Baton Rouge resident has worked as a referee for 16 years
Sporting his official uniform of black and white stripes,
Bray, 61, is a part of the football game “chain gang” crew,
and has been doing it 16 years.
By DIANA SEPULVEDA
Grambling State University Media Bureau
New Orleans, La. – Mark Bray had one of the best spots at the Bayou Classic in the Mercedes-Benz Superdome Saturday, he didn’t have a seat.
Sporting his official uniform of black and white stripes, Bray, 61, is a part of the football game “chain gang” crew, and has been doing it 16 years. “He needed a Gramblinite on the crew,” Bray said as he recalled getting a call from referee supervisor Odell Wilmer, “and I volunteered. I have been doing it ever since.”
In 1971, the Lake Charles native enrolled in then Grambling College. During his college tenure, he enjoyed attending the football games, watching the band perform and seeing the late Eddie G. Robinson coach the football team. A longtime high school referee, Bray recently retired from his position as a senior district executive with the Boy Scouts of America’s Baton Rouge area council.
A Bray friend, Nelson Royal Jr., is a part of the Baton Rouge Area Football Officials Association with Bray and both have been a part of the Bayou Classic chain gang crew for years. Royal said Bray’s Gramblinite spirit is evident. “He is not a selfish person,” said Royal, a Baton Rouge native. “He is the type of person who likes to give back.”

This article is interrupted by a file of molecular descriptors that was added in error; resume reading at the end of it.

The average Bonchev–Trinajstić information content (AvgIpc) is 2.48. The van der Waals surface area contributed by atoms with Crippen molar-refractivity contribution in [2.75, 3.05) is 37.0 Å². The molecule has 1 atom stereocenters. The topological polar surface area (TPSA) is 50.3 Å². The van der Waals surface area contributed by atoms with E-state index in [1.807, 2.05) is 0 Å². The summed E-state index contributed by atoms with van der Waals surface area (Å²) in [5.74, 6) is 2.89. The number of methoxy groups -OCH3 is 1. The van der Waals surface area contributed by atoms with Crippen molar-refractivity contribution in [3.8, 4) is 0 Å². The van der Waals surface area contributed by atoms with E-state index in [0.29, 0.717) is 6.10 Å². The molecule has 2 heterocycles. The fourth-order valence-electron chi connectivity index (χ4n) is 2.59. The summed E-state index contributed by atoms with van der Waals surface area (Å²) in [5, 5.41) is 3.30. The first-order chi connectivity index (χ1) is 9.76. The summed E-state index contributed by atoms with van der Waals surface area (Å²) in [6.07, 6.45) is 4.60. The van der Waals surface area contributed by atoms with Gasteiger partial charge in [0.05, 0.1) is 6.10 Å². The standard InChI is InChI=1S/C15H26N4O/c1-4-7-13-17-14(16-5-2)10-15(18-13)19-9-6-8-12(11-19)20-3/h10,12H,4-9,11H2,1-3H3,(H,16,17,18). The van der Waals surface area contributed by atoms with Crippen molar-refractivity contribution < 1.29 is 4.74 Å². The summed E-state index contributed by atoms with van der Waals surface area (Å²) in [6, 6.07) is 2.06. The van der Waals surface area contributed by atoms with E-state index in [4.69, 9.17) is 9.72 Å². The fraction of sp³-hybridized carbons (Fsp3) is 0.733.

Coming from a family that has a rich Grambling tradition, Bray wanted to keep the legacy intact. However, he married a Southernite and his high school sweetheart, Linda. They have been married for 37 years. His three daughters are also Southern Jaguars. Not fond of his children’s choice for their college education at first, he’s come to terms with it.
“My dad is an undoubtedly a Gramblinite and you can see his passion for football,” said Simone Bray, his youngest daughter.
Simone Bray, a senior mass communication major at Southern, is the Student Government Association president as well and a self-described “daddy’s little girl,” but she made a different university decision. “He tried to persuade us, but it didn’t work,” she said. “My whole life he knew I wanted to be a Southernite because I grew up around them.”
Just like any other game, Simone proudly pointed out her Gramblinite father while in the stands in the Superdome.
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